Find your question and click on it for the answer:
Go to the Web site each week or two and check the Records. To do this, go to the course home page, find "FOL Records" (under "Homework" or in one of the the two long, thin brown rectangles), and click on it. Then simply choose the weekly-papers records or the attendance records. You should do this every week or two to make sure everything seems right to you. If something seems to be missing or you seem to have only have half credit, see the questions below labeled "I have questions about virtual bulletin-board classes."
Yes. I always try to return your homework to you with credit marked on it.
If youve emailed the homework, Ill return it by email. If you’ve dropped it off and want it back, let me know, and I'll tell you when to pick it up. If youve mailed it and want it back by mail, then mail it to me with a self-addressed, stamped envelope, and Ill return it in the envelope. Keep all your homework copies until after your grade is in for the semester: if I haven't given you credit for it, you may need to show it to me again to prove that you turned it in on time.
3a. MOST DISCUSSION-BOARD QUESTIONS & ANSWERS are in
our class's D2L pages in "FAQs."
3b. HOW DO I GET TO THE CLASS DISCUSSION BOARDS AND START?
Simply go to the web page link in the top navigation bar (or the left-hand navigation bar) that says "D2L." Click on that link and, when you get the page, read those instructions.
3c. HOW COME I CAN'T GET INTO THE DISCUSSION BOARDS?
You must know your username and password for getting into IHCC web services. If you have forgotten them, go onto the IHCC website and find the computer services page, and look for info about creating or changing your password.
You must also be registered for our specific course. If you haven't registered yet--or if you have been dropped from the class for 2+ weeks of absence--then you won't be able to get in.
3d. ARE DISCUSSION BOARDS REQUIRED?
Yes. They are part of your attendance grade. To see more details about how discussion-board classes fit into your attendance grade, click in the navigation bar, above, on "Attendance" or "Grading."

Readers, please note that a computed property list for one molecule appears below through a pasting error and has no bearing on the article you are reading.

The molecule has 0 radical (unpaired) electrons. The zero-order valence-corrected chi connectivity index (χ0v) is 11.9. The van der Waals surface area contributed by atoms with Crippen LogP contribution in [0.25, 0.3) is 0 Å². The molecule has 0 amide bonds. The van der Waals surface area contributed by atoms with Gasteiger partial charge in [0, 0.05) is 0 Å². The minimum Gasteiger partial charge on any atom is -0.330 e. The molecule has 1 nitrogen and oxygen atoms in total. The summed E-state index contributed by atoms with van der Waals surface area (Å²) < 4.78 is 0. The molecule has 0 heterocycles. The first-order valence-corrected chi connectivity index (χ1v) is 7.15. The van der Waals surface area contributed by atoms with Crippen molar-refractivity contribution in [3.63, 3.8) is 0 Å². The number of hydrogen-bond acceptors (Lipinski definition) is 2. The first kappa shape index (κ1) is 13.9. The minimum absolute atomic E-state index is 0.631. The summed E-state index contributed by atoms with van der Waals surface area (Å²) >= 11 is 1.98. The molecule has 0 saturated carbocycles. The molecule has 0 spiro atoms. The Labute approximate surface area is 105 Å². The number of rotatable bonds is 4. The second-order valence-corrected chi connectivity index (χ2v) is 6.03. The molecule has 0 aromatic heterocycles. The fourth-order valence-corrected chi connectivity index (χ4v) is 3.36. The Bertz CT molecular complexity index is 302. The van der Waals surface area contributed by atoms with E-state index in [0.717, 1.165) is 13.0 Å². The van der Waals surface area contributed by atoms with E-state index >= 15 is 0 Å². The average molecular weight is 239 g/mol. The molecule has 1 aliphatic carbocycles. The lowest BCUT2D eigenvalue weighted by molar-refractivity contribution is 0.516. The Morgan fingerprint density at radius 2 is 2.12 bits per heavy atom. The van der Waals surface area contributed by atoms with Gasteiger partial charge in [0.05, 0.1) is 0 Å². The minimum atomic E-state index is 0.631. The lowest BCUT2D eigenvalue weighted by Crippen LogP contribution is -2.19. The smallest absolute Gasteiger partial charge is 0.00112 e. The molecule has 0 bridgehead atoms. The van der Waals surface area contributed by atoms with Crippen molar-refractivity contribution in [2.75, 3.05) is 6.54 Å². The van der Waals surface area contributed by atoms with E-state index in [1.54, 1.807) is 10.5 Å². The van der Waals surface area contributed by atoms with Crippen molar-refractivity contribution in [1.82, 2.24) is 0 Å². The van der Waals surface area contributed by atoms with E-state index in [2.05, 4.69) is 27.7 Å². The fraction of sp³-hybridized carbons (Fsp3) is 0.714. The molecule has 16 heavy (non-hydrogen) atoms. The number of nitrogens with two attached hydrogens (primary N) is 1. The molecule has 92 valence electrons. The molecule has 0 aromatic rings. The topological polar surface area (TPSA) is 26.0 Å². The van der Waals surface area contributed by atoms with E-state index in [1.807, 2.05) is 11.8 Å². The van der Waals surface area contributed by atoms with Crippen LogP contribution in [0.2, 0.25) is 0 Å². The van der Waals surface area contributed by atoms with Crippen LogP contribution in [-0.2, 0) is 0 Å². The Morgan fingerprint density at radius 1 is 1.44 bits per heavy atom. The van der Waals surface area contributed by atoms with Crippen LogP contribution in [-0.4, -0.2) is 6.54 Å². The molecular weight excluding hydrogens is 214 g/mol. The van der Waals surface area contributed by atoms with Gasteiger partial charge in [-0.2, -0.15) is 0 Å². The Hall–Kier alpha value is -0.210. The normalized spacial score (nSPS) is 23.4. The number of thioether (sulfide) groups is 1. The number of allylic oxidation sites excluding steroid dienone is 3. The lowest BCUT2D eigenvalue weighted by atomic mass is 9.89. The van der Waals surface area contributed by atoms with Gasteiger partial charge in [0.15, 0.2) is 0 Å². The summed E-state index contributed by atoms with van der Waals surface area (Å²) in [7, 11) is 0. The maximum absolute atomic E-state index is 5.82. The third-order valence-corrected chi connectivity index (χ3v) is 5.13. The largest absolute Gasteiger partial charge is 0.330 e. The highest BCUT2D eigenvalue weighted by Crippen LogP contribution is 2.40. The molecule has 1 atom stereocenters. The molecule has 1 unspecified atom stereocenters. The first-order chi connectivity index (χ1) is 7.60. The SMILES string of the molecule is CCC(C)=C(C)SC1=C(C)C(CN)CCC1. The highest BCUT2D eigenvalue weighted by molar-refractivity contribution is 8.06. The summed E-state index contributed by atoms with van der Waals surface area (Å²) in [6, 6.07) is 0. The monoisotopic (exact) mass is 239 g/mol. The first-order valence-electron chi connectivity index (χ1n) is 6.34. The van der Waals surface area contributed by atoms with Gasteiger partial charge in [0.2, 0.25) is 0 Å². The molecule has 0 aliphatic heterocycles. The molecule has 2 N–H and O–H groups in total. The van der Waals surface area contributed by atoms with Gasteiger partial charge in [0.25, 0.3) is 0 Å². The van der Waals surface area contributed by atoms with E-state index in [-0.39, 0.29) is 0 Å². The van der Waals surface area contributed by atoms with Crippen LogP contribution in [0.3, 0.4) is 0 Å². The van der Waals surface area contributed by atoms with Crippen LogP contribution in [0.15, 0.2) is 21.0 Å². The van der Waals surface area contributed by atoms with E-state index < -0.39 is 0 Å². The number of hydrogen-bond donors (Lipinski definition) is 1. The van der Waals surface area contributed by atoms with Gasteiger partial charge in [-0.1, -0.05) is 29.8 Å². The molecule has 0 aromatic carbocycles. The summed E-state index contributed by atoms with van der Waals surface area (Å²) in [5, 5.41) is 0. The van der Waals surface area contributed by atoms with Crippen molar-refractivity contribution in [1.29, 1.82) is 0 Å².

3e. HOW CAN I MAKE UP MISSED DISCUSSION BOARDS?
You can still do them. You can make up missed bulletin boards just as you can anything else--by doing them as extra credit. Add them to the week where the messages are missing; then email me with a copy of the messages in the text of the email, and tell me how much time you spent reading for and writing them.
Certainly! You can call me at home 9 am to 9 pm (612-870-7024) or drop by my office at school during my office hours. You also can drop off homework at my home, if necessary, or even meet me at a coffeehouse in my home area of Minneapolis (Loring Park/Uptown) when I won't be at school for several days. For fuller information, go to www.RichardJewell.org and click on "Office/Email/Phone."
Yes and no. Here's how:
The Photo & Info Sheet: I'd like it as soon as possible, but I'm easy on this one--I'll take it any time and still give you credit.
Class (attendance) misses: Attendance
is due on D2L, generally, by Thurs. midnight. You can't do this or other
attendances late because your presence is needed to make them work.
However, I do allow, in online classes, a one-week grace period for you to get
your work in late with no penalty. After that, you can't do it as regular work
anymore, but you may send it to me and ask for extra credit by telling me how
much time you spent reading for and writing it.
Homework is generally due by email by midnight
You bet. Here's how:
You write homework assignments for me and
send them by email directly to me. (Or you may write them by hand and drop them
off at my office.) Homework assignments are listed in "Wkly. Asgnmnts." in the
navigation bar above, week by week. Check these homework assignments each week.